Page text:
Lac Operon

Lac Operon Definition

The lac operon, short for lactose operon, is a series of three genes in bacteria that produce the necessary enzymes to obtain energy from lactose. An operon is any series of genes that are controlled by the same promoter and operator sequences, which tell the enzymes responsible for transcribing mRNA where to attach to the DNA. Typically, glucose is the sugar of choice for bacterial organisms, but when this supply runs lows, the lac operon allows the organisms to survive on lactose. The three genes contained within the lac operon are lacZ, lacY, and lacA. Each gene produces a specific enzyme needed to process lactose, but it also takes energy to produce these enzymes.

LacY produces an enzyme responsible for transporting lactose through the cell membrane, allowing the bacteria to access the resource. LacZ is the enzyme required to separate lactose into its constituent parts, galactose and glucose. The final gene, lacA, produces a molecule which may help metabolize galactose. Two regulatory mechanisms ensure that the genes of the lac operon are not expressed when they aren’t needed. First, when lactose is not available to the organism, the organism cannot express the lac operon. This condition is caused by another gene, lacl, which exists near the lac operon in the genome.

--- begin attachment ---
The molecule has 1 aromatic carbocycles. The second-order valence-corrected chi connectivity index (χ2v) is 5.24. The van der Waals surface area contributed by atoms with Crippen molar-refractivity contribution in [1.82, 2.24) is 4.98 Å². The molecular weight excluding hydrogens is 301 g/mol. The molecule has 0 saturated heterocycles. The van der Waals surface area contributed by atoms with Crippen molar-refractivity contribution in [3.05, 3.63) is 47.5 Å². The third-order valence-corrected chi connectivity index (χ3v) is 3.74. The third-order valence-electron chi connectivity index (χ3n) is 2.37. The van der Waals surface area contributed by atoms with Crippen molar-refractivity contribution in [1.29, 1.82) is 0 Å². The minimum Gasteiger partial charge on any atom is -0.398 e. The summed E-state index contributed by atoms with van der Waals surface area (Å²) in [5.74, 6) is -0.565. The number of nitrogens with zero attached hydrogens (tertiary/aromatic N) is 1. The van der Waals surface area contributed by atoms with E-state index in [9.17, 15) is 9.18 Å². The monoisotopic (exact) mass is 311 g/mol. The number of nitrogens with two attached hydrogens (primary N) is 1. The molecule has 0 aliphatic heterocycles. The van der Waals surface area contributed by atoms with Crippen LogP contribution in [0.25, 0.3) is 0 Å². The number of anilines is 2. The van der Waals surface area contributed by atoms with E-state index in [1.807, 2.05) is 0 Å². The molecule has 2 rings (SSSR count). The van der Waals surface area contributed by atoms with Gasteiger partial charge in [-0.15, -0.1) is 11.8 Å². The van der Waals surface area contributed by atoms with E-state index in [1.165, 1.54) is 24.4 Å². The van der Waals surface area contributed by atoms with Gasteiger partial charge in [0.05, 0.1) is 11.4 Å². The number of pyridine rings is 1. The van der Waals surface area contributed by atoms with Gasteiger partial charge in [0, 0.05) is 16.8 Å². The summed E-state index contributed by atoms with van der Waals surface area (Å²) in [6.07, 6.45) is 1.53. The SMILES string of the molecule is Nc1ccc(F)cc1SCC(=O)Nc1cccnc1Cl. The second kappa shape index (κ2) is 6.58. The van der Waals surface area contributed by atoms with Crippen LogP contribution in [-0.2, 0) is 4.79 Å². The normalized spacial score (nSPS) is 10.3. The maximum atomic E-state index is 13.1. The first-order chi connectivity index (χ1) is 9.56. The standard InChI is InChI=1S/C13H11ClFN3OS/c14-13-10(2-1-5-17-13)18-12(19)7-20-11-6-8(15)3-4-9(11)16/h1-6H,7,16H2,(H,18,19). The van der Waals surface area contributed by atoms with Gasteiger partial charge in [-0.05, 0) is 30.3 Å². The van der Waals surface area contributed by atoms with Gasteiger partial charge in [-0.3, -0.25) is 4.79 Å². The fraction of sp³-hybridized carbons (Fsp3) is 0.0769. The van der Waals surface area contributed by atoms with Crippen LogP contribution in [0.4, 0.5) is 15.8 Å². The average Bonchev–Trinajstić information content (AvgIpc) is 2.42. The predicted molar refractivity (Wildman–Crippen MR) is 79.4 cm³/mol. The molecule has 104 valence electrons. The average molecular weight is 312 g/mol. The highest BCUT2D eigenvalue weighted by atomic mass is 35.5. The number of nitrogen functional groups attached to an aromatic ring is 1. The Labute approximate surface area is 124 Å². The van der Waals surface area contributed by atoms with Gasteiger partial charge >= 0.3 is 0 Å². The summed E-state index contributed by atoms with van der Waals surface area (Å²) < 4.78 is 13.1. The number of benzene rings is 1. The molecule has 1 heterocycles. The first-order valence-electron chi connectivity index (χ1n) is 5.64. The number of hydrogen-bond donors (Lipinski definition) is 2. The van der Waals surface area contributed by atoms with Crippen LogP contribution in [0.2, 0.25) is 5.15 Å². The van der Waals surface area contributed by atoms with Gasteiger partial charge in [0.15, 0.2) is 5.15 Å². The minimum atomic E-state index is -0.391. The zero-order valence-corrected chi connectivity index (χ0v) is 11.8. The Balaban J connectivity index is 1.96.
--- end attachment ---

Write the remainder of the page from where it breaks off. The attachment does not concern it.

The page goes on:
While lacl gene is expressed all the time, it produces a protein which blocks the promoter region of the lac operon. This protein will bind to the operator region of the lac operon until molecules of lactose bind to it. When lactose is present in high enough concentrations, all of the lacl protein becomes bound up, and the lac operon can be expressed. The second regulatory mechanism of the lac operon involves the presence of glucose. In the presence of glucose, the concentration of a signal molecule cAMP remains low. When glucose is absent, cAMP is high and binds to specific protiens that promote the attachment of RNA creating proteins to the DNA, which increases the expression of the lac operon. Several other smaller regulatory mechanisms inhibit the transportation of lactose when glucose is present, so the cell will utilize the more energy efficient material first.

Bacterial use these complex mechanisms of regulation to only express the lactose digesting proteins in the right environment. Many other operons exist that are similar in form, and control the metabolism of other substances. The importance of the operon lies in that all the genes are expressed at the same time, allowing a cell to immediately be able to active an entire metabolic pathway with only a few chemical signals.

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